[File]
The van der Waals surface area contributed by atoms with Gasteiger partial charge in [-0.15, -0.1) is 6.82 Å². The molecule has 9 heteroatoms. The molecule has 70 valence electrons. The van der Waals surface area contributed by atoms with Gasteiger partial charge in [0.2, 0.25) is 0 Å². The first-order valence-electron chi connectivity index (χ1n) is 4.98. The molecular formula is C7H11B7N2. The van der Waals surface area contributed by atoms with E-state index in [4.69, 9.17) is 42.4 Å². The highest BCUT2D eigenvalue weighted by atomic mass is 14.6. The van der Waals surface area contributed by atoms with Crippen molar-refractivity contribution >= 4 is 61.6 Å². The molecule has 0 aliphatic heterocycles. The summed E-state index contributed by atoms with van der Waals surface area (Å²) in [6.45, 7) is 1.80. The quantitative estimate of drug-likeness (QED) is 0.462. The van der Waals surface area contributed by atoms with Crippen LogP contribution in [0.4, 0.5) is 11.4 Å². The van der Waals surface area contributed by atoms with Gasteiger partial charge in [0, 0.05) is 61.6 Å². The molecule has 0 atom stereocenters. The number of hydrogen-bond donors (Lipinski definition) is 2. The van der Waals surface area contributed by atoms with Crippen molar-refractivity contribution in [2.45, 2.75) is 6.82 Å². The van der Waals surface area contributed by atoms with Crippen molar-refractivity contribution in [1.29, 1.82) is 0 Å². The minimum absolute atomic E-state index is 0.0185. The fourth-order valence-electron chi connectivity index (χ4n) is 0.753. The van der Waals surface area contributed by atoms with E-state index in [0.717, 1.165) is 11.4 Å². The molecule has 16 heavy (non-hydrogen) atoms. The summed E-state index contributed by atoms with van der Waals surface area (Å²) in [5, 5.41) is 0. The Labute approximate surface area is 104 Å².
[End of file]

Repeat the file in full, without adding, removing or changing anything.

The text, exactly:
The van der Waals surface area contributed by atoms with Gasteiger partial charge in [-0.15, -0.1) is 6.82 Å². The molecule has 9 heteroatoms. The molecule has 70 valence electrons. The van der Waals surface area contributed by atoms with Gasteiger partial charge in [0.2, 0.25) is 0 Å². The first-order valence-electron chi connectivity index (χ1n) is 4.98. The molecular formula is C7H11B7N2. The van der Waals surface area contributed by atoms with E-state index in [4.69, 9.17) is 42.4 Å². The highest BCUT2D eigenvalue weighted by atomic mass is 14.6. The van der Waals surface area contributed by atoms with Crippen molar-refractivity contribution >= 4 is 61.6 Å². The molecule has 0 aliphatic heterocycles. The summed E-state index contributed by atoms with van der Waals surface area (Å²) in [6.45, 7) is 1.80. The quantitative estimate of drug-likeness (QED) is 0.462. The van der Waals surface area contributed by atoms with Crippen LogP contribution in [0.4, 0.5) is 11.4 Å². The van der Waals surface area contributed by atoms with Gasteiger partial charge in [0, 0.05) is 61.6 Å². The molecule has 0 atom stereocenters. The number of hydrogen-bond donors (Lipinski definition) is 2. The van der Waals surface area contributed by atoms with Crippen molar-refractivity contribution in [2.45, 2.75) is 6.82 Å². The van der Waals surface area contributed by atoms with Crippen molar-refractivity contribution in [1.29, 1.82) is 0 Å². The minimum absolute atomic E-state index is 0.0185. The fourth-order valence-electron chi connectivity index (χ4n) is 0.753. The van der Waals surface area contributed by atoms with E-state index in [0.717, 1.165) is 11.4 Å². The molecule has 16 heavy (non-hydrogen) atoms. The summed E-state index contributed by atoms with van der Waals surface area (Å²) in [5, 5.41) is 0. The Labute approximate surface area is 104 Å².